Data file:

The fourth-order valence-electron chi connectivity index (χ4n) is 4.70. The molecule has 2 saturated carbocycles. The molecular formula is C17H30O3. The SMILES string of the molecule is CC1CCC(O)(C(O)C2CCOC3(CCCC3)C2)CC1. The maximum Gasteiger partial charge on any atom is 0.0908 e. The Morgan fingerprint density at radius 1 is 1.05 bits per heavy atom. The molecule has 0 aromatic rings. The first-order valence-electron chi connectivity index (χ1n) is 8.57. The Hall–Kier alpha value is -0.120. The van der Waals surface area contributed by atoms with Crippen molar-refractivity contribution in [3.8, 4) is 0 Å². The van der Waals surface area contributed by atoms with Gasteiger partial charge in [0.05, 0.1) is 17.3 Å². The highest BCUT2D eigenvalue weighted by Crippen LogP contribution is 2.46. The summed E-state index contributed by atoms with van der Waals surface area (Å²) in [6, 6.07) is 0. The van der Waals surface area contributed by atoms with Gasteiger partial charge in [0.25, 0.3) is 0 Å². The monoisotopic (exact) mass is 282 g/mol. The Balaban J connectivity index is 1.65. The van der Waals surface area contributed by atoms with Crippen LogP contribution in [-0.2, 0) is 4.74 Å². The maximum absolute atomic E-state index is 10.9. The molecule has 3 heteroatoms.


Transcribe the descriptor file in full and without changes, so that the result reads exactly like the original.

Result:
The fourth-order valence-electron chi connectivity index (χ4n) is 4.70. The molecule has 2 saturated carbocycles. The molecular formula is C17H30O3. The SMILES string of the molecule is CC1CCC(O)(C(O)C2CCOC3(CCCC3)C2)CC1. The maximum Gasteiger partial charge on any atom is 0.0908 e. The Morgan fingerprint density at radius 1 is 1.05 bits per heavy atom. The molecule has 0 aromatic rings. The first-order valence-electron chi connectivity index (χ1n) is 8.57. The Hall–Kier alpha value is -0.120. The van der Waals surface area contributed by atoms with Crippen molar-refractivity contribution in [3.8, 4) is 0 Å². The van der Waals surface area contributed by atoms with Gasteiger partial charge in [0.05, 0.1) is 17.3 Å². The highest BCUT2D eigenvalue weighted by Crippen LogP contribution is 2.46. The summed E-state index contributed by atoms with van der Waals surface area (Å²) in [6, 6.07) is 0. The van der Waals surface area contributed by atoms with Gasteiger partial charge in [0.25, 0.3) is 0 Å². The monoisotopic (exact) mass is 282 g/mol. The Balaban J connectivity index is 1.65. The van der Waals surface area contributed by atoms with Crippen LogP contribution in [-0.2, 0) is 4.74 Å². The maximum absolute atomic E-state index is 10.9. The molecule has 3 heteroatoms.